State House of Kenya: Little Known Facts About The House on a Hill
Despite being the official residence of the head of state; after independence, Mzee Jomo Kenyatta did not reside at the statehouse but instead preferred to stay in his...
The Statehouse of Kenya which was built in 1907 for the then-governor Sir Edward Gregg, during the colonial period has a rich history that is not known by many. It has since become a residence to the heads of state after independence.
The house which is more than a century old was built on a hill because the white settlers loved trees and wide boulevards and also feared floods, therefore Sir Herbert Baker, who was contracted to design the building chose the hilly area around Arboretum that offered stunning views.
It was known as the government house during the colonial era as it served as the official residential home for governors of Kenya. However, after independence the former head of state, Mzee Jomo Kenyatta did not reside at the statehouse but instead preferred to stay in his Gatundu and Nairobi home, he only used the statehouse to transact official business during the day.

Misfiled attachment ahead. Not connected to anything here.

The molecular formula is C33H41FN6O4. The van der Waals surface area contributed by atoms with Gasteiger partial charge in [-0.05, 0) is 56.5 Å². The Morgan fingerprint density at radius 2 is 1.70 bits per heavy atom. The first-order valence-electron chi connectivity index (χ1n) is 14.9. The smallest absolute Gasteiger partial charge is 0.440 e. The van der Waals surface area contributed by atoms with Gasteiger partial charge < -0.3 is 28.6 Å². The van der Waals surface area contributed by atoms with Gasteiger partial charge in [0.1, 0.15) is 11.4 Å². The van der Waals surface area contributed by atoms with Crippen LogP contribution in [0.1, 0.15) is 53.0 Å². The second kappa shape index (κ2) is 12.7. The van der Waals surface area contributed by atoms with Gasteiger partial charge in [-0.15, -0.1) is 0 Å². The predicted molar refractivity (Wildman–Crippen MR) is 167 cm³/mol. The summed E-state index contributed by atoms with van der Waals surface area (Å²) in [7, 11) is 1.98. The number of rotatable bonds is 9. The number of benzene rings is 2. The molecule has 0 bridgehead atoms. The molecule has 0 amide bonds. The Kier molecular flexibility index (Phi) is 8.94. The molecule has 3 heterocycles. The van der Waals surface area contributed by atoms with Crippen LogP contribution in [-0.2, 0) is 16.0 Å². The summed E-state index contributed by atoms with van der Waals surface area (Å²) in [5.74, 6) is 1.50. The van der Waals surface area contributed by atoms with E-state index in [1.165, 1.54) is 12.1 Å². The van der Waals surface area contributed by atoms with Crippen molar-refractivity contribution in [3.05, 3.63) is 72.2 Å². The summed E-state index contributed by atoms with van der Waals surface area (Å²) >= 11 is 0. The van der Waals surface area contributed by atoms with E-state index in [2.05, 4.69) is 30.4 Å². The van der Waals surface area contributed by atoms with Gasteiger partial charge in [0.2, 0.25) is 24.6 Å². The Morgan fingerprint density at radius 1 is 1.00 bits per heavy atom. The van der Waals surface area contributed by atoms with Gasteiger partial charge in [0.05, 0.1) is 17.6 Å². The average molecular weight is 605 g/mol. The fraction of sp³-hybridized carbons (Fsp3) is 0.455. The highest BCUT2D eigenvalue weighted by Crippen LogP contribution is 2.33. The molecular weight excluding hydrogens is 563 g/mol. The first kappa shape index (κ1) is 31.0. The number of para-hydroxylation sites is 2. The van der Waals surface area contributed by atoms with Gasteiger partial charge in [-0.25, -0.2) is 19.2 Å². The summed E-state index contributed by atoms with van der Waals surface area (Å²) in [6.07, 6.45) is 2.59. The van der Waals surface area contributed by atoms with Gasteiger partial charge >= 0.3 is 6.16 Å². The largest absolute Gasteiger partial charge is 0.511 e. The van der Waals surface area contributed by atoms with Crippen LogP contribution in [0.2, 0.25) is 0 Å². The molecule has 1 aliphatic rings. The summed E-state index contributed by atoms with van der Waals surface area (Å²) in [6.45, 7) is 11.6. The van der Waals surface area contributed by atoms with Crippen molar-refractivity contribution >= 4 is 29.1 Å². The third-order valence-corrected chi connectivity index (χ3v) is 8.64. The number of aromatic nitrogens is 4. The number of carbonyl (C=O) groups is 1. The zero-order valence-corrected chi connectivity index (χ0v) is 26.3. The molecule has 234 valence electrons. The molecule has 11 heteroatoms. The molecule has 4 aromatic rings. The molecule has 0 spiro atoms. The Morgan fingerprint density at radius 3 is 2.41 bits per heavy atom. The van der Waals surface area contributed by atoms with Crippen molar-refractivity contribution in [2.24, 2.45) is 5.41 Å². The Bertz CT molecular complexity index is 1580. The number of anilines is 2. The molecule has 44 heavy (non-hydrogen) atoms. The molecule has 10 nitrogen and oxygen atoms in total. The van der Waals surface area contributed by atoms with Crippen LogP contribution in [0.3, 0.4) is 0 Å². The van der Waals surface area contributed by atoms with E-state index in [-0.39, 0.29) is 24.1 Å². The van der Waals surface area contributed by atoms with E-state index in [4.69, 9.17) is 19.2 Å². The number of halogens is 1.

This is because he feared that the building had ghosts of white settlers which he feared would harm him if he slept there and the croaking sound of frogs around the state house made sleeping there uncomfortable for him.
Well, contrary to the popular myth and rumors that the current head of state, President Uhuru Kenyatta was born in the statehouse, the myth is not true as Kenyatta was born on October 26th, 1961 and by then, the British governor was still occupying the building.
Statehouse was designed by British architect called Herbert Baker, who was the fourth child of a British farmer, Thomas Henry Baker.
He borrowed ideas from other cities like Washington DC, Paris, Cape Town, and New Delhi to design Nairobi. His other iconic designs include Kenya Railways, the High Court building (now Supreme Court). He also takes credit for designing structures in South Africa such as Union Building in Pretoria, St.Andrews College, St. John’s College, and Grahamstown.
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